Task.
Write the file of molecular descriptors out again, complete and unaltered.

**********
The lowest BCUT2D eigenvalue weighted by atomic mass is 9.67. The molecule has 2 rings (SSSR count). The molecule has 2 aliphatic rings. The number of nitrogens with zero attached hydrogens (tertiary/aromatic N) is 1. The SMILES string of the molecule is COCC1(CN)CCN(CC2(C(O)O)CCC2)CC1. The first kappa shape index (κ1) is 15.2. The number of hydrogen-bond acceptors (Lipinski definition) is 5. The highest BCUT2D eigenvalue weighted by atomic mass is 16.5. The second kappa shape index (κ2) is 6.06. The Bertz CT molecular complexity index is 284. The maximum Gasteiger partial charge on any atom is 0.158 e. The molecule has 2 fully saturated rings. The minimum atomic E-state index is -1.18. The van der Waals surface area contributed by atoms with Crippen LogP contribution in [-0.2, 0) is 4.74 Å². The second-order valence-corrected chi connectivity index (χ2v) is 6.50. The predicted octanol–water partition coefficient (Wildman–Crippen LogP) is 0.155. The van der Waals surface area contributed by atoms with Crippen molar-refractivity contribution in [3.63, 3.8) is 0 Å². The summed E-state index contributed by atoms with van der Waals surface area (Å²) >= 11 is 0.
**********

The lowest BCUT2D eigenvalue weighted by atomic mass is 9.67. The molecule has 2 rings (SSSR count). The molecule has 2 aliphatic rings. The number of nitrogens with zero attached hydrogens (tertiary/aromatic N) is 1. The SMILES string of the molecule is COCC1(CN)CCN(CC2(C(O)O)CCC2)CC1. The first kappa shape index (κ1) is 15.2. The number of hydrogen-bond acceptors (Lipinski definition) is 5. The highest BCUT2D eigenvalue weighted by atomic mass is 16.5. The second kappa shape index (κ2) is 6.06. The Bertz CT molecular complexity index is 284. The maximum Gasteiger partial charge on any atom is 0.158 e. The molecule has 2 fully saturated rings. The minimum atomic E-state index is -1.18. The van der Waals surface area contributed by atoms with Crippen LogP contribution in [-0.2, 0) is 4.74 Å². The second-order valence-corrected chi connectivity index (χ2v) is 6.50. The predicted octanol–water partition coefficient (Wildman–Crippen LogP) is 0.155. The van der Waals surface area contributed by atoms with Crippen molar-refractivity contribution in [3.63, 3.8) is 0 Å². The summed E-state index contributed by atoms with van der Waals surface area (Å²) >= 11 is 0.